I think I would’ve been okay if I hadn’t seen the trash truck.
I’ve been clearing out a lot and one thing I finally decided to let go was Samuel Pierre Bear who has lived with me for nearly 60 years. Samuel Pierre is a large — very large — stuffed Panda bear that a young man named Samuel won for me at the Pomona Fair when we were teenagers. Samuel Pierre Bear has lived with me in Houston and South Africa and London and now Las Vegas. He is a very sturdy fellow standing about 3 feet high and weighing 35 pounds. Wherever I went, he went.
When I left home at the age of 22, SPB accompanied me on my drive to Houston. When I joined the Foreign Service and was assigned to the American Embassy in South Africa, SPB went along. He was packed up with all my other (meager) belongings and shipped, courtesy of the Department of State. On the manifest, the box simply read “bear.” When I arrived in Pretoria, everyone at the Embassy was eager to know what was in the large box marked “Bear.” As soon as I got a flat, I had a “meet the bear” party to which most of the Embassy personnel came. I took a picture of one of the young wives striking a pose while she was sitting on SPB’s lap, a martini in one hand and her arm wrapped around his neck.
When I was transferred to London, he claimed his own chair in the living room where he stayed the entire two years. My English friends marveled at (1) the size of my flat and (2) that the government paid to ship a large stuffed animal several thousands of miles.
After I returned home to North Hollywood, he stayed in my old bedroom and when I went back to Houston, he was with me. In 1980 I flew to Las Vegas to marry Bob Smith, the stage manager at the Riviera Hotel, both now gone. My brother moved into my condo and I planned to go back for my car and other stuff at some point. One day my brother called and said he was getting ready to haul “that bear” out to the Dumpster. Yikes! I flew back and once again Samuel Pierre rode shotgun as I returned to my new home in Las Vegas. He was no good at conversation, but he was one heck of a listener. And he helped me feel not so alone on those long stretches of highway between Houston and Las Vegas.
Bob adopted him and one summer day when we’d been sitting by the pool Bob decided to give him a bath. Of course getting him totally wet would’ve been a bad idea, so we laid him out on a couple of big towels in the sun and gently brushed him with soap suds. Removing 20 years of dust brightened him up a lot. We also managed to remove part of his nose (sorry, big guy, but I’m not entirely sure we were both stone cold sober at the time).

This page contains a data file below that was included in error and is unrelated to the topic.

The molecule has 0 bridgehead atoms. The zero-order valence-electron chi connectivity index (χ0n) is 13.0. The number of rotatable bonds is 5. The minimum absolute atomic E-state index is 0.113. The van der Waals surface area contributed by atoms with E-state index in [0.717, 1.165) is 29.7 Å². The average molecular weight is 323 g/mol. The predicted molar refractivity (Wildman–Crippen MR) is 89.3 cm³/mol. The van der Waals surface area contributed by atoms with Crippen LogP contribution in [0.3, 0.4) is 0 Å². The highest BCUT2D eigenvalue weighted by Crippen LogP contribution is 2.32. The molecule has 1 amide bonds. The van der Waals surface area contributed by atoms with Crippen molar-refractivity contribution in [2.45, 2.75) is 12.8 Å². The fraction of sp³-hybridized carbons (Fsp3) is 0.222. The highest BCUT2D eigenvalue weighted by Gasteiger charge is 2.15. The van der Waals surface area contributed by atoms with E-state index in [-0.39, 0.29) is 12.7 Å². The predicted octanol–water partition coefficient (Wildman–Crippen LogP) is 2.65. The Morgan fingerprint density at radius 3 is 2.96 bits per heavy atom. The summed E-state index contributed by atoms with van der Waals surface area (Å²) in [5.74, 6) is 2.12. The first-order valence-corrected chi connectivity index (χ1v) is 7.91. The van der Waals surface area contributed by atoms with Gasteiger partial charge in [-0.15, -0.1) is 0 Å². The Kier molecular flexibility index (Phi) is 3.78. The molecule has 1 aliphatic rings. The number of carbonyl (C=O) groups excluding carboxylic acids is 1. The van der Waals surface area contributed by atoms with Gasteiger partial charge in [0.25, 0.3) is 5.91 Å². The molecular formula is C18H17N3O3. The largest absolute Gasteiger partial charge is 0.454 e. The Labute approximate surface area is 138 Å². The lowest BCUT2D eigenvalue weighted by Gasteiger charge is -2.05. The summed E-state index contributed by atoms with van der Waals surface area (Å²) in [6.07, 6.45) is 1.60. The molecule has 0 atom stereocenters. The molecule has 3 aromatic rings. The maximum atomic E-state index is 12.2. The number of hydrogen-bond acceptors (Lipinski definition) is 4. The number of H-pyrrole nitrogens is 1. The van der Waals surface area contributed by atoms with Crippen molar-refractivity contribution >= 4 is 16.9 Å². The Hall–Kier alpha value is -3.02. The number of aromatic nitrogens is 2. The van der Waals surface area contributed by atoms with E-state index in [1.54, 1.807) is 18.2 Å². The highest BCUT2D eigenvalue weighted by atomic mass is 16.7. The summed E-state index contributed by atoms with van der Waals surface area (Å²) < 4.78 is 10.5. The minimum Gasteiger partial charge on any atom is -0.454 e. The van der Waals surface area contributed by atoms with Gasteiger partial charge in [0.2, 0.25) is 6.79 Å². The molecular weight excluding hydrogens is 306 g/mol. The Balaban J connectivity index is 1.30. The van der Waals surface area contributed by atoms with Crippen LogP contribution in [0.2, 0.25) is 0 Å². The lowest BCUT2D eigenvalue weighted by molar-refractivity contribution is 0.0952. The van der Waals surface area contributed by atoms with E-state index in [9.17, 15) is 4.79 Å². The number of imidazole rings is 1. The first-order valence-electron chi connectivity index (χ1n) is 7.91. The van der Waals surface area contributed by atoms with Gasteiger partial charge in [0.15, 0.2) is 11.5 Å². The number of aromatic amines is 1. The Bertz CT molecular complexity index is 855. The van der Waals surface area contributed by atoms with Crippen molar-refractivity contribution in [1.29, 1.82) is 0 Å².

When I moved into this house, SPB claimed my grandmother’s tapestry chair in the bedroom, where he’s been ever since. Every morning when I woke up, I saw him, unless there was a cat sitting on me which happened from time-to-time. I had been thinking of things that really needed to go. I had hardened my heart, tossing old letters and photos, even favorite books into trash bags. And now I realized it was time for Samuel Pierre to make his final journey.
It took two large black bags — one for his head and arms, one for his torso and legs. A workman at my house saw me struggling and helped me carry the bundle to the curb. “Wow, this is heavy. You got a body in here?” he asked. “Sort of,” I told him and he didn’t say anything more, perhaps thinking it might be true. We set the bundle down alongside the other trash bags and I walked away.
As I said, I would’ve been fine if I hadn’t happened to walk by the window when the trash truck came and started loading the bags into the back. At that moment my eyes welled up and I got a huge lump in my throat. My instinct was to run out and say, “Wait!…” But no. It was time. It was time. I swallowed hard and went back to my housecleaning tasks. The next time I looked out, the curb was clear — everything gone.
It was just a stuffed bear. It wasn’t alive, except in my imagination. It was time to let it go. Nothing stays the same forever. In a few days it will seem normal to not see him there. But for now, it’s a little raw. What can I say? It’s been a great life and we had some good times. But now it’s time to say it … Goodbye, Samuel Pierre. And thanks for the memories.